How good are you at predicting the results of coin tosses? Your age probably has a big effect on the answer.
Outliers doesn't want to sound too paranoid . . . but mankind's greatest hope for battling the takeover of artificial intelligence may lie with the young. A new study published recently in PLOS Computational Biology indicates that people's ability to make random choices or mimic a random process peaks at around age 25-meaning that this is also the age we're best equipped to outsmart computers.
Scientists believe that the ability to behave in a randomized way arises from some of the most highly developed cognitive processes, and that a link exists between randomized behavior abilities and creativity.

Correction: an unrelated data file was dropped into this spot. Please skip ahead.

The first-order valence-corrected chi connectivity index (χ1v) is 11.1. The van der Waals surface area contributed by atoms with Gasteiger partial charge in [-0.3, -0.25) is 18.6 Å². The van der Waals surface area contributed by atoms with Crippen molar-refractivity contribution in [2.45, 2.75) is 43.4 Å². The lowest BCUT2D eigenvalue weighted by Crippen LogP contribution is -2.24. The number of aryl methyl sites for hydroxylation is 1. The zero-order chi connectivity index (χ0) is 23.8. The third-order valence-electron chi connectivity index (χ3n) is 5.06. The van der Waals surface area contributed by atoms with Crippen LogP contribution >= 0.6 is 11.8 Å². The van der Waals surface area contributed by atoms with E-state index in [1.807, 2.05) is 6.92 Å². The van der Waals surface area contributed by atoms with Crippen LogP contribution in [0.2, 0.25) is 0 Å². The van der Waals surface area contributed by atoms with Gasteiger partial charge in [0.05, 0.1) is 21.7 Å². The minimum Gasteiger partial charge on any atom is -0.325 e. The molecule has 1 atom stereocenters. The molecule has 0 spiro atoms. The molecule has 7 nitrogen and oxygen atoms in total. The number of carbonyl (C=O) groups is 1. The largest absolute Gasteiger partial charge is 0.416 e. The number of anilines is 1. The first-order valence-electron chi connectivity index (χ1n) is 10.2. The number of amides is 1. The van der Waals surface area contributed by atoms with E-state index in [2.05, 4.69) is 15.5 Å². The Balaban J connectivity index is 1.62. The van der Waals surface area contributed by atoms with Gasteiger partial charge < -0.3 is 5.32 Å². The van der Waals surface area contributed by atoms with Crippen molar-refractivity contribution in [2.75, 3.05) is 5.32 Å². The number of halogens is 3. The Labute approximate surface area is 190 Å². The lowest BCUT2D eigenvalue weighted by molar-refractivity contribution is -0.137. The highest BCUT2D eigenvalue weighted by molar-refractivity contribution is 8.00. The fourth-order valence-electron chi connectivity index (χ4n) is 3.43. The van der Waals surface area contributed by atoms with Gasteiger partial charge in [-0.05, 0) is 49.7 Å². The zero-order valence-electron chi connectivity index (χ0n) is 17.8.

To study how age affects random behavior, a team of researchers at the Algorithmic Nature Group in Paris assessed more than 3,400 people ages 4 to 91 by having them perform tasks requiring them to behave randomly. These included listing the hypothetical results of a series of 12 coin flips so they would "look random to someone else," guessing which card would appear when selected from a shuffled deck, and listing the hypothetical results of 10 rolls of dice.
Researchers analyzed the participants' choices according to algorithmic randomness and found that age was the only factor that affected their ability to behave randomly. Think of it as a sort of reverse Turing test for random behavior.